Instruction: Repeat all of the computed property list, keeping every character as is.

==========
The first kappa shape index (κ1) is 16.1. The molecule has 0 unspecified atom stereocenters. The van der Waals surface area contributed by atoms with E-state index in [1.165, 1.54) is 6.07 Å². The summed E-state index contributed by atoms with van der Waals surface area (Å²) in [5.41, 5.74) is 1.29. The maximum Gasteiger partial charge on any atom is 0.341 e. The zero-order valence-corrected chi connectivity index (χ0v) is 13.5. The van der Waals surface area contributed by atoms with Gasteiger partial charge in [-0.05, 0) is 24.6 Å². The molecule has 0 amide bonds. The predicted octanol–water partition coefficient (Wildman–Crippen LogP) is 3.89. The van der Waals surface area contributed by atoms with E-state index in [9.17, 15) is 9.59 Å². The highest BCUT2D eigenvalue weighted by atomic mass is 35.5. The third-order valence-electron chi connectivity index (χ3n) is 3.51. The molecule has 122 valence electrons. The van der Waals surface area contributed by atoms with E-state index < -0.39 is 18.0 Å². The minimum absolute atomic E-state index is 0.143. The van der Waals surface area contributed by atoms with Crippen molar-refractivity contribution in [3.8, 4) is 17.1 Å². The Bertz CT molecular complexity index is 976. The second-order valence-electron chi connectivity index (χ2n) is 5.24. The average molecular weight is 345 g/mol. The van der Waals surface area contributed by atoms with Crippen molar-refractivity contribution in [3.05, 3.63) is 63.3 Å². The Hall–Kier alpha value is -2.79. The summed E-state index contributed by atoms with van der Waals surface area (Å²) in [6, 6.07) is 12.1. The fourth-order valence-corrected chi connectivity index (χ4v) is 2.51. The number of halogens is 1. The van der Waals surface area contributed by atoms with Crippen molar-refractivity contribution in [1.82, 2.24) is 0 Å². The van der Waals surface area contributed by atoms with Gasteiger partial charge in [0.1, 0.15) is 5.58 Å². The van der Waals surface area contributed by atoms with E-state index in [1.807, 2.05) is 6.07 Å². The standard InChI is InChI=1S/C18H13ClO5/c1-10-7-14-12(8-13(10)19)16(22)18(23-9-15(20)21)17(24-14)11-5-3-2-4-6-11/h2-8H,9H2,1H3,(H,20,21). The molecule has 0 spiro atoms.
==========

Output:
The first kappa shape index (κ1) is 16.1. The molecule has 0 unspecified atom stereocenters. The van der Waals surface area contributed by atoms with E-state index in [1.165, 1.54) is 6.07 Å². The summed E-state index contributed by atoms with van der Waals surface area (Å²) in [5.41, 5.74) is 1.29. The maximum Gasteiger partial charge on any atom is 0.341 e. The zero-order valence-corrected chi connectivity index (χ0v) is 13.5. The van der Waals surface area contributed by atoms with Gasteiger partial charge in [-0.05, 0) is 24.6 Å². The molecule has 0 amide bonds. The predicted octanol–water partition coefficient (Wildman–Crippen LogP) is 3.89. The van der Waals surface area contributed by atoms with E-state index in [9.17, 15) is 9.59 Å². The highest BCUT2D eigenvalue weighted by atomic mass is 35.5. The third-order valence-electron chi connectivity index (χ3n) is 3.51. The molecule has 122 valence electrons. The van der Waals surface area contributed by atoms with E-state index < -0.39 is 18.0 Å². The minimum absolute atomic E-state index is 0.143. The van der Waals surface area contributed by atoms with Crippen molar-refractivity contribution in [3.8, 4) is 17.1 Å². The Bertz CT molecular complexity index is 976. The second-order valence-electron chi connectivity index (χ2n) is 5.24. The average molecular weight is 345 g/mol. The van der Waals surface area contributed by atoms with Crippen molar-refractivity contribution in [3.05, 3.63) is 63.3 Å². The Hall–Kier alpha value is -2.79. The summed E-state index contributed by atoms with van der Waals surface area (Å²) in [6, 6.07) is 12.1. The fourth-order valence-corrected chi connectivity index (χ4v) is 2.51. The number of halogens is 1. The van der Waals surface area contributed by atoms with Crippen molar-refractivity contribution in [1.82, 2.24) is 0 Å². The van der Waals surface area contributed by atoms with Gasteiger partial charge in [0.1, 0.15) is 5.58 Å². The van der Waals surface area contributed by atoms with E-state index in [1.807, 2.05) is 6.07 Å². The standard InChI is InChI=1S/C18H13ClO5/c1-10-7-14-12(8-13(10)19)16(22)18(23-9-15(20)21)17(24-14)11-5-3-2-4-6-11/h2-8H,9H2,1H3,(H,20,21). The molecule has 0 spiro atoms.